My NCTJ diploma is the most important qualification I will get in my life. GCSEs? Worthless. A levels? Fun, but overwritten by my degree. Degree? Haven’t enjoyed it anywhere near enough to warrant the amount of money I’ve spent on it and the amount of time spent ploughing through essay after endless essay.
The NCTJ is different though. I fell in love with it as soon as I found the course. I had my heart set on it, and while I don’t believe in fate, I like to think there was a reason I ended up on the Journalist Works website, poring over every last detail. Something compelled me to go to the free taster session. After a couple of hours I’d been bitten by the journalism bug, and I knew I had to sign up. I took the aptitude test at the next opportunity, passed, and immediately paid more money than I would for an entire year of uni tuition. And I’m so glad I did.
The first reason I’m glad I did it is that it is the first qualification I’ve really enjoyed working for. GCSEs were a breeze, A levels weren’t a challenge, my degree has swung the other way entirely and is impossible. The NCTJ was a challenge, especially the coveted 100wpm in Teeline shorthand. I got great satisfaction from learning skills I could put into practice, and even the theory was relevant. We need to know about Media Law and we need to know how to structure a news story and we need to know how to write a headline and spot a grammatical error from a hundred steps.
Secondly, it has helped me immensely in my tireless job hunt. I have peppered the last few months with relentless job-searching, I’ve regularly found myself up at 2:30am churning out covering letter after covering letter and tailoring my CV for every job related to writing under the sun. And there are two things I have found that employers really, really love:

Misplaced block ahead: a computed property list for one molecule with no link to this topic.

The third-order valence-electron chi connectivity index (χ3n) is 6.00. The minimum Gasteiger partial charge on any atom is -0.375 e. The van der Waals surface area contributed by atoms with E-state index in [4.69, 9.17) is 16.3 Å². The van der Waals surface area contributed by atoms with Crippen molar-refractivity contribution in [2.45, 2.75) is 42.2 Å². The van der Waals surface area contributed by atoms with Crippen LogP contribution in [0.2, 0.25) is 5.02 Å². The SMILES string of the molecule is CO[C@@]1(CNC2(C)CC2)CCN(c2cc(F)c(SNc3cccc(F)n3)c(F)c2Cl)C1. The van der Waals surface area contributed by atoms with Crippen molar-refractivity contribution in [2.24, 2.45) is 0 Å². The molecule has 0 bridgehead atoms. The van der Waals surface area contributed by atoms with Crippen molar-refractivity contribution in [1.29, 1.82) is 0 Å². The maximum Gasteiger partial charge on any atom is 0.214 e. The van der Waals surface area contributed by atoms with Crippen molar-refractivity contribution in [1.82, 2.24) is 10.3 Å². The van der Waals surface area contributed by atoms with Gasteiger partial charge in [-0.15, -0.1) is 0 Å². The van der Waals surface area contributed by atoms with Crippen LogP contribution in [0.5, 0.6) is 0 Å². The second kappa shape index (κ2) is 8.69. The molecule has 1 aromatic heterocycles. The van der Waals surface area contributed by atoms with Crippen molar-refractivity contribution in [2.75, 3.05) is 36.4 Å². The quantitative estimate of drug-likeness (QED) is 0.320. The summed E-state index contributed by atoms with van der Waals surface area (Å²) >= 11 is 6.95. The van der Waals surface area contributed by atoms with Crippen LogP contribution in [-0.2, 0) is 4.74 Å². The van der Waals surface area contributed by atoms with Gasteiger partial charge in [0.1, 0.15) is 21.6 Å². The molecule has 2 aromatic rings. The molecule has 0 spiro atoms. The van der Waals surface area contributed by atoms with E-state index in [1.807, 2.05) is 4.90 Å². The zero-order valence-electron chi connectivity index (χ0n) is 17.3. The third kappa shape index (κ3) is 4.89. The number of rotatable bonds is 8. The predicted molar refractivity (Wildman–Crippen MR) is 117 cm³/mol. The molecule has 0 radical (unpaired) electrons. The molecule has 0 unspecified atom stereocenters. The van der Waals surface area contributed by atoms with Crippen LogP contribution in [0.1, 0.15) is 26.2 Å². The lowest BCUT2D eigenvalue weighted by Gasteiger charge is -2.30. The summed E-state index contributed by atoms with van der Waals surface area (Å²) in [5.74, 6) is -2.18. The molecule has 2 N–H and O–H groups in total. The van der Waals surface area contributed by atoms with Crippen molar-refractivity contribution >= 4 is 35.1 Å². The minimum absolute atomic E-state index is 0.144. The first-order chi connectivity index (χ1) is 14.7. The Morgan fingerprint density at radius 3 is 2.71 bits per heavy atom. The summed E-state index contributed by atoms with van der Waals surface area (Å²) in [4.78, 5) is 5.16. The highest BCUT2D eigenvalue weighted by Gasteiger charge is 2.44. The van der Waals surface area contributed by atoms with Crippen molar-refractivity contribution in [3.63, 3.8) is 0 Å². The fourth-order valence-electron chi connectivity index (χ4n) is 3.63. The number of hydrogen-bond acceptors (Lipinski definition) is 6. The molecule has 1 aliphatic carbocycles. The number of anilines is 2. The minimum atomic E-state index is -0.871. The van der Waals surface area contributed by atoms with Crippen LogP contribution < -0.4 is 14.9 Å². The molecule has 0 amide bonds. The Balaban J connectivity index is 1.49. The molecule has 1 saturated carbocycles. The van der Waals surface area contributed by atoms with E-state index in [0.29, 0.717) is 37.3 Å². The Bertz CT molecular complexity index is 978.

- Blogs. Blogs show you love writing, they show off your style and you can prove yourself as someone who knows how to write, what will make for informative, interesting reading and that you’re web-savvy. Digital media and online journalism isn’t going anywhere, and if you can show that you can navigate a blog and write appropriately for a web audience (it is very different to writing for a print audience), it can only be a good thing.
- The NCTJ. Every single callback I have received has cited my NCTJ as one of the reasons they were interested in me. For most good journalism jobs, it’s a prerequisite anyway, but even for jobs that aren’t traditional newspaper-based roles, it proves that you’ve been trained in the discipline of writing, that you’re dedicated (you can’t get that 100wpm without some serious dedication) and that you can communicate clearly, concisely and accurately.
Thirdly, I feel like it hasn’t just improved my writing skills and taught me new things. I feel like it’s given me confidence as a person. Journalism is about talking to anyone and everyone, asking questions and never taking what someone tells you at face value. I used to be pretty shy, but now I’m happy to talk to anyone, to call strangers, to arrange interviews with people I’ve never met… I’m not the sort of person to claim I’ve gone some major personality overhaul, because I haven’t, but I feel like it’s given me fire. I was very lost before I did the NCTJ course, I had no direction and not the slightest clue about what I’d do after my degree, I feel happy with the fact I can now call myself a journalist and not feel like a fraud. Journalists don’t have the best reputation, but I feel proud to be able to say I worked hard for it and I did it after years of thinking I never could.
Finally, the doors it has opened is worth so much more than £4,000. I have a job before I’ve even finished my degree doing the thing I’m best at and more importantly, the thing I love, and I’m paid to do it! I’ve really lucked out that I’ve fallen into my ideal career. I get to do freelance restaurant reviews, I talk to interesting people all the time, and it’s given me an excuse to find out more about everything. Without the NCTJ, I would be weeks away from finishing my degree, thoroughly miserable and wandering through job sites wishing I could be doing what I’m doing now.
If you want to be a journalist, do the NCTJ. It really is that simple. It’s the best investment I could have possibly made in my future.